According to Theosophy, there is a great deal of “delegating of authority” going on in the universe. The whole universe is one consciousness, but each galaxy is controlled by its own central consciousness (“central deity”). Likewise, each solar system is controlled by its own central consciousness (“central deity”). It goes further down the ladder, with a semi-deity in charge of the human race, and even lower level semi-deities in charge of sections of the human race. This has one effect, of negating the idea of having a personal relationship with God, as such a relationship is understood in Christianity. It also supports the idea of a pantheism/panentheism, in that each deity and semi-deity has a group of lower dieties or semi-deities working for him. All of this ties together into one large Hierarchy.

Acccoring to Theosophy, even Genensis says that such a pantheism/panentheism “created” the human race. In Genesis 1:26, it clearly says that the human race was created by a plural group of gods. Christians have tried for a long time to explain away why Genesis says that the human race was created by a group of gods, but that is exactly what Genesis says, and that is exactly what Theosophy says.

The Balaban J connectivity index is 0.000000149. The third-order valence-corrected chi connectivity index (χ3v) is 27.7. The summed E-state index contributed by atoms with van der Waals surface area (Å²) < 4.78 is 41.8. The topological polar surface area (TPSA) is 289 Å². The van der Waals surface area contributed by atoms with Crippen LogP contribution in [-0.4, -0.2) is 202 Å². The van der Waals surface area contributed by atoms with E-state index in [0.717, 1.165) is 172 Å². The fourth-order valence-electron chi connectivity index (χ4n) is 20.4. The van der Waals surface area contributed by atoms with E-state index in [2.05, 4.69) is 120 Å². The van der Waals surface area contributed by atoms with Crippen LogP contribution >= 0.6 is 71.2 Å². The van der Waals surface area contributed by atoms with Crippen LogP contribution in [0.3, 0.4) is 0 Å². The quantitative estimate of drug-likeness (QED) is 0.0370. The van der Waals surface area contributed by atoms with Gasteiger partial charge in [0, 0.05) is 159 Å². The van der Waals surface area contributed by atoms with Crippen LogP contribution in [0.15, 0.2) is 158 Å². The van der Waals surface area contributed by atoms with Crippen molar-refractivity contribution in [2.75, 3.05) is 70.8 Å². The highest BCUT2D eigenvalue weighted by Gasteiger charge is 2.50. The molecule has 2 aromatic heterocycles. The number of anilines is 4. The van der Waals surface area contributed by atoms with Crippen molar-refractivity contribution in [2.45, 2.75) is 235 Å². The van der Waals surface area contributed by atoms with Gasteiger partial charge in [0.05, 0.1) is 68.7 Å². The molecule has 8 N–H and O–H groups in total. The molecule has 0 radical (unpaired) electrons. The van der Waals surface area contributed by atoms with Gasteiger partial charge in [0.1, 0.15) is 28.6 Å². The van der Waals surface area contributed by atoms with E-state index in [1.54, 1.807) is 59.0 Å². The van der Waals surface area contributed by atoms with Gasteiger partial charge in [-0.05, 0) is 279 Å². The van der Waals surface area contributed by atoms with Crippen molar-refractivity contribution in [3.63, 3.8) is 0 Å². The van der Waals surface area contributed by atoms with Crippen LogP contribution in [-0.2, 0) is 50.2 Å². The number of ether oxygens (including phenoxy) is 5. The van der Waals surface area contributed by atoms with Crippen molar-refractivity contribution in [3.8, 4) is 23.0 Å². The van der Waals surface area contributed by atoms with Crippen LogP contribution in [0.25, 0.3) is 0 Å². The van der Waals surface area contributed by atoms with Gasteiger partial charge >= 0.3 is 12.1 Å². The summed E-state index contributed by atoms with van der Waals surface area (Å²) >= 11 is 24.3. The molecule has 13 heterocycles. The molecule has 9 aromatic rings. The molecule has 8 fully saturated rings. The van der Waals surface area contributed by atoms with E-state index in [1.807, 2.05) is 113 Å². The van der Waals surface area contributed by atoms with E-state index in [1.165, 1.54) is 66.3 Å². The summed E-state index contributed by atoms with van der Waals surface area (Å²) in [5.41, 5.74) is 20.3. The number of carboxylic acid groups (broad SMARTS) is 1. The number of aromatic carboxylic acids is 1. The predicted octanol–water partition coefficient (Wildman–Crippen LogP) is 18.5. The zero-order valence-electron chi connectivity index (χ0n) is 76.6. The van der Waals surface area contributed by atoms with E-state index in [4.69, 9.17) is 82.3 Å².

“How would you describe that which is really beyond our comprehension but have an instinctive awareness of?”

--> We are all aware of the emotional and intellectual forms of consciousness that all humans engage in. But Theosophy says that there are many levels of consciousness above these two. And, when we have finally raised ourselves to a level of consciousness higher than emotional and intellectual levels, we will stop using emotional and intellectual ways to communicate. People who are hearing such an idea f0or the first cannot fathom such an idea, but it is a basic Theosophical teaching.

“Was Creation itself necessary?”

--> It is a minor point, but we say the universe emanated rather than it was created.

“Assume for a moment that "I Am" at its depth is a description of God ("I") and its expression into Creation as (Am.)”

--> This is similar to basic Theosophical teachings.

“Could the source exist as "I" or was "(Am") a necessity?”

--> No. Yes. Theosophy uses different terminology to refer to this event. The I Am concept is the manifesting of the physical universe. But the physical universe (“God”) is only an emanation from the Absolute. Theosophy sees a universe as being the result of pure spirit interacting with pure matter (with the emanating of the universe as a result). I suppose you could say that Spirit is the I and the resulting universe is the Am.

“Does Theosophy assert a reason for Creation?”